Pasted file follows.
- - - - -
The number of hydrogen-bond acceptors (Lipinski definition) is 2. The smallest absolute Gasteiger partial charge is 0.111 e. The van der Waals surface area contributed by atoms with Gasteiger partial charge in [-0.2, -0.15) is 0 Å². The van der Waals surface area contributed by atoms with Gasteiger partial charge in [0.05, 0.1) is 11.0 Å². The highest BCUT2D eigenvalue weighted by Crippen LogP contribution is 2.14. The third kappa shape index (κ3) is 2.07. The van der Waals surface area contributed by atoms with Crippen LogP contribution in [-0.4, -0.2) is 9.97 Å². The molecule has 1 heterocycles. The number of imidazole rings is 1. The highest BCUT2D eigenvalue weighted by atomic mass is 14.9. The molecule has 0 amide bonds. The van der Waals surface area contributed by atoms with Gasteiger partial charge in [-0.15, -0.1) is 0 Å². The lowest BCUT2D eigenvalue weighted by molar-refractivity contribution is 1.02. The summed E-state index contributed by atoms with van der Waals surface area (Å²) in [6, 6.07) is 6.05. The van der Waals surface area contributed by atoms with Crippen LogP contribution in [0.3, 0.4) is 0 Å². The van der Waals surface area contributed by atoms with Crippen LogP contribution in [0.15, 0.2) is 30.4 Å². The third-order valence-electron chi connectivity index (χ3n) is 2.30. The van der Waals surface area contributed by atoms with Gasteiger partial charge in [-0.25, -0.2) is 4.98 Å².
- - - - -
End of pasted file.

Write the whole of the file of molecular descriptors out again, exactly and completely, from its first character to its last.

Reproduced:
The number of hydrogen-bond acceptors (Lipinski definition) is 2. The smallest absolute Gasteiger partial charge is 0.111 e. The van der Waals surface area contributed by atoms with Gasteiger partial charge in [-0.2, -0.15) is 0 Å². The van der Waals surface area contributed by atoms with Gasteiger partial charge in [0.05, 0.1) is 11.0 Å². The highest BCUT2D eigenvalue weighted by Crippen LogP contribution is 2.14. The third kappa shape index (κ3) is 2.07. The van der Waals surface area contributed by atoms with Crippen LogP contribution in [-0.4, -0.2) is 9.97 Å². The molecule has 1 heterocycles. The number of imidazole rings is 1. The highest BCUT2D eigenvalue weighted by atomic mass is 14.9. The molecule has 0 amide bonds. The van der Waals surface area contributed by atoms with Gasteiger partial charge in [-0.15, -0.1) is 0 Å². The lowest BCUT2D eigenvalue weighted by molar-refractivity contribution is 1.02. The summed E-state index contributed by atoms with van der Waals surface area (Å²) in [6, 6.07) is 6.05. The van der Waals surface area contributed by atoms with Crippen LogP contribution in [0.3, 0.4) is 0 Å². The van der Waals surface area contributed by atoms with Crippen LogP contribution in [0.15, 0.2) is 30.4 Å². The third-order valence-electron chi connectivity index (χ3n) is 2.30. The van der Waals surface area contributed by atoms with Gasteiger partial charge in [-0.25, -0.2) is 4.98 Å².